Teknologi PSK31

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Image:PSK matrix.jpg
A waterfall display depicting several PSK31 transmissions at around 14,070 kHz.

PSK31 or "Phase Shift Keying, 31 Baud" is a digital, used primarily in the amateur radio field to conduct real-time informal text chat between amateur radio operators. Colloquial usage of the term PSK31 in amateur radio most often implies the use of binary phase shift keying which is the mode BPSK31. By not assigning the X in XPSK31, BPSK31 is implied.


[edit] History

PSK31 was developed by English amateur radio operator Peter Martinez (G3PLX) and introduced to the wider amateur radio community in December 1998. Martinez initially called his creation "varicode", because it uses variable length encodings (Huffman codes) to represent characters.

PSK31 was enthusiastically received, and has since quickly spread into worldwide use. Due to the efficiency of the mode, it has become especially popular with operators whose circumstances do not permit the erection of large antenna systems and/or the use of high power.

Because the mode is seen as such an effective means to communication via PC, its audience has grown like wildfire in the years since its release. and lent a new tone to the on-air conduct of digital communications.

[edit] Use and implementation

Very little equipment – in addition to a standard radio transceiver – is required to use PSK31. Normally an old PC and a few cables will suffice; the software is both free to download and runs happily on old, slow computers from the early Pentium era or even earlier.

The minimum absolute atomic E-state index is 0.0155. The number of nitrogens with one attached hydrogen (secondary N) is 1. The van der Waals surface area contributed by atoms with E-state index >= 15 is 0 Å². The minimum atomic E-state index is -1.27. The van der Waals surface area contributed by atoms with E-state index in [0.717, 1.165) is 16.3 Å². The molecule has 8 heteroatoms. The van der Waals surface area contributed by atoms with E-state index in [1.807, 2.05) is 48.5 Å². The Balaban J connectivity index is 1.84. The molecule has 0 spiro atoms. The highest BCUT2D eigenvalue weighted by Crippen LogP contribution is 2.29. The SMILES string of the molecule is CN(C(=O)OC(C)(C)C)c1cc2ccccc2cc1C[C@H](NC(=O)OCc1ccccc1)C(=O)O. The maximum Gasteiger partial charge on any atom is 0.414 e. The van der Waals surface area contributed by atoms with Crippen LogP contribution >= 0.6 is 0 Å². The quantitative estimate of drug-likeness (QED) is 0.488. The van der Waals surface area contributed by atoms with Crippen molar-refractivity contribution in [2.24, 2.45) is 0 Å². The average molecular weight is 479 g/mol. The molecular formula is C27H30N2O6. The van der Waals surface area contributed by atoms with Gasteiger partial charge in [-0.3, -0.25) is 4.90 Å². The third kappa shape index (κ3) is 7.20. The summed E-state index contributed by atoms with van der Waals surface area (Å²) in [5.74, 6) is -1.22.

The operator typically uses a single sideband transceiver connected to the sound card of the PC. When the operator enters a message for transmission, the software produces an audio tone, which sounds to the human ear like a continuous whistle with a slight warble. This is then fed through either a microphone jack (using an intermediate resistor to reduce the sound card's output power to microphone levels) or an auxiliary connection into the transceiver, where it is transmitted.

From the perspective of the transmitter, this amounts to little more than somebody whistling into the microphone. However, the software rapidly shifts phase of the audio signal between two states (hence "phase-shift keying"), forming the varicode. These phase shifts serve the same function as the two tones used in traditional RTTY and similar systems.

To decode PSK31, the received audio whistle from the transceiver's headphone output is fed into the sound card's audio input, and the software decodes it. The software also includes a user interface on the PC, which is used to display the decoded text and manage the software configuration.

The use of PSK31 does not require exclusive use of a dedicated computer. When not running the PSK31 software, the computer can still be used exactly as before. Once set-up to run PSK31, the same computer and cables can then also be used to explore other interesting modes such as RTTY, Hellschreiber, Olivia MFSK etc, and perform useful tasks such as automatically monitoring radio propagation beacons.